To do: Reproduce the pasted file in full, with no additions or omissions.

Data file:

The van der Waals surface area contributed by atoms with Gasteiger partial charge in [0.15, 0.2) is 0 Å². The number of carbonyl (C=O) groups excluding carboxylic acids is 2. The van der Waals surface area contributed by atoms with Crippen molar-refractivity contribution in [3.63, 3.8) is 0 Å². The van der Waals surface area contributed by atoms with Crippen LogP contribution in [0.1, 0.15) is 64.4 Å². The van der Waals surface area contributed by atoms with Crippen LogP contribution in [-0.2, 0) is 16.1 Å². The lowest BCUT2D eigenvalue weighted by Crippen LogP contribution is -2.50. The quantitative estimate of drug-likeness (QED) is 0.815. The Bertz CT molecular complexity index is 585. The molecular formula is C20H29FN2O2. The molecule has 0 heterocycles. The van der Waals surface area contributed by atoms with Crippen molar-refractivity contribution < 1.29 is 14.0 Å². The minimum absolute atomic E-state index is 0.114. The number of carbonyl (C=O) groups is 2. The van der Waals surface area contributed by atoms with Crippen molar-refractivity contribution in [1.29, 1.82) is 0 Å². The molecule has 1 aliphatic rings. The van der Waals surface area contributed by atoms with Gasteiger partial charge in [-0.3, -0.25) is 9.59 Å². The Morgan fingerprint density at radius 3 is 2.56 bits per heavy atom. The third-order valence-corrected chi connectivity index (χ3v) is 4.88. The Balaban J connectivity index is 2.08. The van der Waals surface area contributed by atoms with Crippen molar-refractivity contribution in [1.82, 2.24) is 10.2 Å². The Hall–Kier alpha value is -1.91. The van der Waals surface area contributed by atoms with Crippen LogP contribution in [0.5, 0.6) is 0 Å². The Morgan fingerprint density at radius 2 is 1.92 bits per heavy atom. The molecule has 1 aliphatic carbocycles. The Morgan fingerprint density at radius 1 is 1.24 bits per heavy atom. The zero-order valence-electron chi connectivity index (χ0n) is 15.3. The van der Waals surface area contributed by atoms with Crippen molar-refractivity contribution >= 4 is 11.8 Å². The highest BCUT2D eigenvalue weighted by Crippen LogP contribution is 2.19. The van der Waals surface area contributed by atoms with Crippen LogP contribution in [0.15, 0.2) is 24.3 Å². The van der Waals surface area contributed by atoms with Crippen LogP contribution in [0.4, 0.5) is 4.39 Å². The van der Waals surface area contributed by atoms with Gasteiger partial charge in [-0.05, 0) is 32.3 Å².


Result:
The van der Waals surface area contributed by atoms with Gasteiger partial charge in [0.15, 0.2) is 0 Å². The number of carbonyl (C=O) groups excluding carboxylic acids is 2. The van der Waals surface area contributed by atoms with Crippen molar-refractivity contribution in [3.63, 3.8) is 0 Å². The van der Waals surface area contributed by atoms with Crippen LogP contribution in [0.1, 0.15) is 64.4 Å². The van der Waals surface area contributed by atoms with Crippen LogP contribution in [-0.2, 0) is 16.1 Å². The lowest BCUT2D eigenvalue weighted by Crippen LogP contribution is -2.50. The quantitative estimate of drug-likeness (QED) is 0.815. The Bertz CT molecular complexity index is 585. The molecular formula is C20H29FN2O2. The molecule has 0 heterocycles. The van der Waals surface area contributed by atoms with Crippen molar-refractivity contribution < 1.29 is 14.0 Å². The minimum absolute atomic E-state index is 0.114. The number of carbonyl (C=O) groups is 2. The van der Waals surface area contributed by atoms with Crippen molar-refractivity contribution in [1.29, 1.82) is 0 Å². The molecule has 1 aliphatic rings. The van der Waals surface area contributed by atoms with Gasteiger partial charge in [-0.3, -0.25) is 9.59 Å². The Morgan fingerprint density at radius 3 is 2.56 bits per heavy atom. The third-order valence-corrected chi connectivity index (χ3v) is 4.88. The Balaban J connectivity index is 2.08. The van der Waals surface area contributed by atoms with Crippen molar-refractivity contribution in [1.82, 2.24) is 10.2 Å². The Hall–Kier alpha value is -1.91. The van der Waals surface area contributed by atoms with Crippen LogP contribution in [0.5, 0.6) is 0 Å². The Morgan fingerprint density at radius 2 is 1.92 bits per heavy atom. The molecule has 1 aliphatic carbocycles. The Morgan fingerprint density at radius 1 is 1.24 bits per heavy atom. The zero-order valence-electron chi connectivity index (χ0n) is 15.3. The van der Waals surface area contributed by atoms with Crippen molar-refractivity contribution >= 4 is 11.8 Å². The highest BCUT2D eigenvalue weighted by Crippen LogP contribution is 2.19. The van der Waals surface area contributed by atoms with Crippen LogP contribution in [0.15, 0.2) is 24.3 Å². The van der Waals surface area contributed by atoms with Crippen LogP contribution in [0.4, 0.5) is 4.39 Å². The van der Waals surface area contributed by atoms with Gasteiger partial charge in [-0.05, 0) is 32.3 Å².